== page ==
Reviewed: 11-26-09

This book is a little too much for a lot of people, but I like how Auster riffs on identity issues and then pairs it up with the classic icon of the private detective. If you're looking for something that will take you back to Chandler, this might not be up your alley, but if you're seeking something a bit experimental and somewhat quirky, check out the NYT.

1 of 1 people found this review helpful

Darkly Dreaming Dexter audiobook cover art
  • Darkly Dreaming Dexter

  • By: Jeff Lindsay
  • Narrated by: Nick Landrum
  • Length: 8 hrs and 18 mins
  • Unabridged
  • Overall
    4 out of 5 stars 2,870
  • Performance
    4 out of 5 stars 1,088
  • Story
    4 out of 5 stars 1,101

Dexter Morgan appears to be the perfect gentleman. He is handsome and polite, and has been in a relationship for nearly a year and a half. Yet appearances can be deceiving, for Dexter is a serial killer who has slain many people. But in this tale, he's the good guy, for there is one little twist: Dexter only snuffs out other murderers. When another serial killer, with an eerily similar style, starts grabbing headlines, Dexter has a fairly morbid thought. Am I being challenged?

  • 5 out of 5 stars
  • Compelling but unsettling

  • By V. Sharol on 02-11-07

Junk Food

Overall
4 out of 5 stars

Reviewed: 11-26-09

This book kept me interested, but served mainly as an easy listen. I'm a big fan of the Showtime series, and thought I'd give the source material a shot, expecting it to be about the same in style and mood, and Lindsay's book met the goal. Exactly what I was hoping it would be.

1 of 1 people found this review helpful

  • The House of the Dead

  • By: Fyodor Dostoevsky
  • Narrated by: Walter Covell
  • Length: 13 hrs and 5 mins
  • Unabridged
  • Overall
    4 out of 5 stars 43
  • Performance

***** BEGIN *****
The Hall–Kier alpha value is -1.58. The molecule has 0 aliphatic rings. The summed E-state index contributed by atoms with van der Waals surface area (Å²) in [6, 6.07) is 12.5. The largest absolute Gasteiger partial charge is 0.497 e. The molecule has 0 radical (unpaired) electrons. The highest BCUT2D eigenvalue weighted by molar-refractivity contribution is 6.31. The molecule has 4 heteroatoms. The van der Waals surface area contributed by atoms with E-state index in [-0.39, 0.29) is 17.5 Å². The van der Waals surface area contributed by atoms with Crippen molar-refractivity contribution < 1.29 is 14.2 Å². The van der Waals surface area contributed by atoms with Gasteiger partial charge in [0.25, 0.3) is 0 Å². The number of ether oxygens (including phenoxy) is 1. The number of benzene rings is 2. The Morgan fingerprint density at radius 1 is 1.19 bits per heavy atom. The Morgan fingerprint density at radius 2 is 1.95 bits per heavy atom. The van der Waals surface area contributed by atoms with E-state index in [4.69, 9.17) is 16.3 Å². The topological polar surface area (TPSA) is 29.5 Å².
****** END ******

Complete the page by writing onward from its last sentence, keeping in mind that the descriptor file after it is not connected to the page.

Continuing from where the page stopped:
4 out of 5 stars 30
  • Story
    4.5 out of 5 stars 32

The House of the Dead is a fascinating portrait of life in a Siberian prison camp - a life of great hardship and deprivation, yet filled with simple moments of humanity showing mankinds ability to adapt and survive in the most extreme of circumstances. Dostoevsky tells his story in a chronological order, from his character's arrival and his sense of alienation to his gradual adjustment to prison life.

  • 4 out of 5 stars
  • In the Prison House

  • By James C. Maddox on 10-25-09

In the Prison House

Overall
4 out of 5 stars

Reviewed: 10-25-09

Dostoyevsky imparts his experiences from a Siberian prison camp, and during this narrative, we find out again why this writer is regarded as the best in fiction. Through his techniques in presentation and methods of characterization, Dostoyevsky delivers another great read.

8 of 8 people found this review helpful

American Psycho  audiobook cover art
  • American Psycho

  • By: Bret Easton Ellis
  • Narrated by: Pablo Schreiber
  • Length: 16 hrs and 43 mins
  • Unabridged
  • Overall
    3.5 out of 5 stars 116
  • Performance
    4.5 out of 5 stars 18
  • Story
    3 out of 5 stars 18

Patrick Bateman moves among the young and trendy in 1980s Manhattan. Young, handsome, and well educated, Bateman earns his fortune on Wall Street by day while spending his nights in ways we cannot begin to fathom. Expressing his true self through torture and murder, Bateman prefigures an apocalyptic horror that no society could bear to confront.

  • 5 out of 5 stars
  • Really Twisted!

  • By Mike Calvo on 09-13-09

Disappointment.

Overall
1 out of 5 stars

Reviewed: 10-25-09

I entered this book expecting to find some great satire, remarkable writing, and a lot of violence. I'd read Ellis's Rules of Attraction earlier and found it very enjoyable, but with American Psycho, all that seemed to be conveyed was boring lists and repetitive routines and details.
I get what the author was shooting for, but—with me, at least—I wasn't convinced that his work hit the mark.
Ellis has talent. I don't see this as his best, but that doesn't mean prospective readers should disregard him entirely.

1 of 4 people found this review helpful

  • The Elephant Vanishes: Stories

  • By: Haruki Murakami
  • Narrated by: John Chancer
  • Length: 10 hrs and 31 mins
  • Unabridged
  • Overall
    4 out of 5 stars 197
  • Performance
    4 out of 5 stars 89
  • Story
    4 out of 5 stars 93